About the Film

Over Easy is the story about the conflict between the life everyone has always told a young man he should want and the life he himself wants.  At the age of twenty-four, Tom finds himself trapped between his aspirations and the burden of the small town relationships he has always known.  Growing up, he had always looked down on the townies marrying their high school sweethearts and never accomplishing or even striving for anything great.  But now, after graduating college and moving back home, Tom finds himself heading down that same uninspired path.  He has gone back to the same diner job he had in high school, working everyday with his childhood best friend, Sammy.  His friends lead an incestuous existence.  They have all dated, screwed and broken up with the same girls.  New hope presents itself to Tom when the gorgeous Brigid comes into the diner late one night.  Sparks fly between the unlikely pair and Tom regains faith that his postponed dreams are still possible.  Unfortunately, as Sammy witnesses Tom inch closer to freedom, jealously ensues.  Feeling threatened by and envious of Tom’s charm and potential, Sammy sabotages Tom’s burgeoning relationship with Brigid.  Tom finally recognizes Sammy’s insincerity and his twisted sense of loyalty that has anchored him in this small town begins to dissipate.  Tom grasps at the imprecise notion of freedom, trying to figure out how he will proceed.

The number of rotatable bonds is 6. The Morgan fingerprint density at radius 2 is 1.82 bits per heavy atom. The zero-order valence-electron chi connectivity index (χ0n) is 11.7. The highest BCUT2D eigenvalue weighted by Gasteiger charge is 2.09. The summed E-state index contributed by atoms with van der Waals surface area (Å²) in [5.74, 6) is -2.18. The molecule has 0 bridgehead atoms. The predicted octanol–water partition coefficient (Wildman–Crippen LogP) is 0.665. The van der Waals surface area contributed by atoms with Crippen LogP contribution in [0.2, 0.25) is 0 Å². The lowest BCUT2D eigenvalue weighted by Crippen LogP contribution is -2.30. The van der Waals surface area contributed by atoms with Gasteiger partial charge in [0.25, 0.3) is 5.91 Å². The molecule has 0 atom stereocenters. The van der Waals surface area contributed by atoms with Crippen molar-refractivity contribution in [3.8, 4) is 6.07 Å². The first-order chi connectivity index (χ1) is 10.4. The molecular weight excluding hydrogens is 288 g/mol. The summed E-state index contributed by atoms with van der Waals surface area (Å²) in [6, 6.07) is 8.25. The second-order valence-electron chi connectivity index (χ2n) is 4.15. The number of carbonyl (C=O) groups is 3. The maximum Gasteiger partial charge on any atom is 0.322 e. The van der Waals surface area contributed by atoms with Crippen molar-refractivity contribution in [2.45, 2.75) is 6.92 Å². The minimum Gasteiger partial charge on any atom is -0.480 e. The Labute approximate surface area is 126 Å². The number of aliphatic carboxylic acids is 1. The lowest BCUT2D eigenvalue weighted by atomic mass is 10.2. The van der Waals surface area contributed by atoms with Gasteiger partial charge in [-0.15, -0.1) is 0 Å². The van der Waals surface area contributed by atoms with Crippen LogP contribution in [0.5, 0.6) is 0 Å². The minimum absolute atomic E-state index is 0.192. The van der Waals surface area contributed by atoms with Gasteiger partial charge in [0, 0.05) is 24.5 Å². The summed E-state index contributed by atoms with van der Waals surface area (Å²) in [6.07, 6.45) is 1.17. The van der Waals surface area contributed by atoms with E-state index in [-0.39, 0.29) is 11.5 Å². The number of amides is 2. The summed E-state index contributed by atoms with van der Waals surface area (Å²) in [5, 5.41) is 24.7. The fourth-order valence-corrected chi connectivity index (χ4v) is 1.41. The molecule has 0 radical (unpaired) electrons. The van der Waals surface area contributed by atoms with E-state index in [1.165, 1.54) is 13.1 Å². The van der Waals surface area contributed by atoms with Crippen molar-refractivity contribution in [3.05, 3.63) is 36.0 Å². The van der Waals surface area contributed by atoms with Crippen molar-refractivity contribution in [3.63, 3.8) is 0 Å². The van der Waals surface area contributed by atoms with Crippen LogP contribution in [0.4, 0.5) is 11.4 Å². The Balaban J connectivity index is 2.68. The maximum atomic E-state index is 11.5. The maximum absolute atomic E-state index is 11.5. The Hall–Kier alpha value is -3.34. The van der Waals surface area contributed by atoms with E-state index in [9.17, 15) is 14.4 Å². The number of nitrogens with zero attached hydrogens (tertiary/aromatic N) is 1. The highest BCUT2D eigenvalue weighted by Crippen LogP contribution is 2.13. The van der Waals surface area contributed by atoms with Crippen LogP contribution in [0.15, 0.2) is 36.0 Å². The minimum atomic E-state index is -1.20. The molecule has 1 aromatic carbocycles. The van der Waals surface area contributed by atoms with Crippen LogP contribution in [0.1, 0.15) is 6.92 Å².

Director's Statement:
While this is a small, personal story, I hope it is a story that everyone can relate to. 

Tom is struggling to discover what he truly wants to devote his life to. Struggling against the pitfalls of settling, like his father before him and the urge to do just that--settle for what is comfortable, for what is easy. Sammy, on the other hand, has accepted settling as inevitable. 

These are the dreams and nightmares of men and women, old and young. Be it women who find themselves trapped in dictated roles, fathers stumbling in their quest to do right by their sons or those sons who are too busy resisting good advice simply for being prejudiced against the source. 

I wrote this script as a means to cope with my own version of this dilemma. A recent college graduate, I returned home, like most young people during the “Great Recession,” to uncertainty and doubt.. At school I learned the fragility of relationships born of drugs and alcohol. Back home, the possibilities of my future began to feel more like a cage than an inspiration. I was back working at the same diner I’d spent my college breaks in, sleeping in the same bed I spent high school sleeping in. The wallpaper was the same, the movie posters.

I had so much I wanted to do in my life and all the time in the world to get around to it. It’s a frightening reality, actually having the time to do something you’d only just talked about for so much time. What if you don’t succeed? What if it’s not the life-affirming dream you thought it was? This film is my antidote to ‘what ifs,’ my future, my moment. This is me pushing myself to do the one thing I’ve always felt I was meant do: make films. Hopefully those who watch Over Easy will feel a similar push in the right direction.  
                                --Dan Mecca, March 2011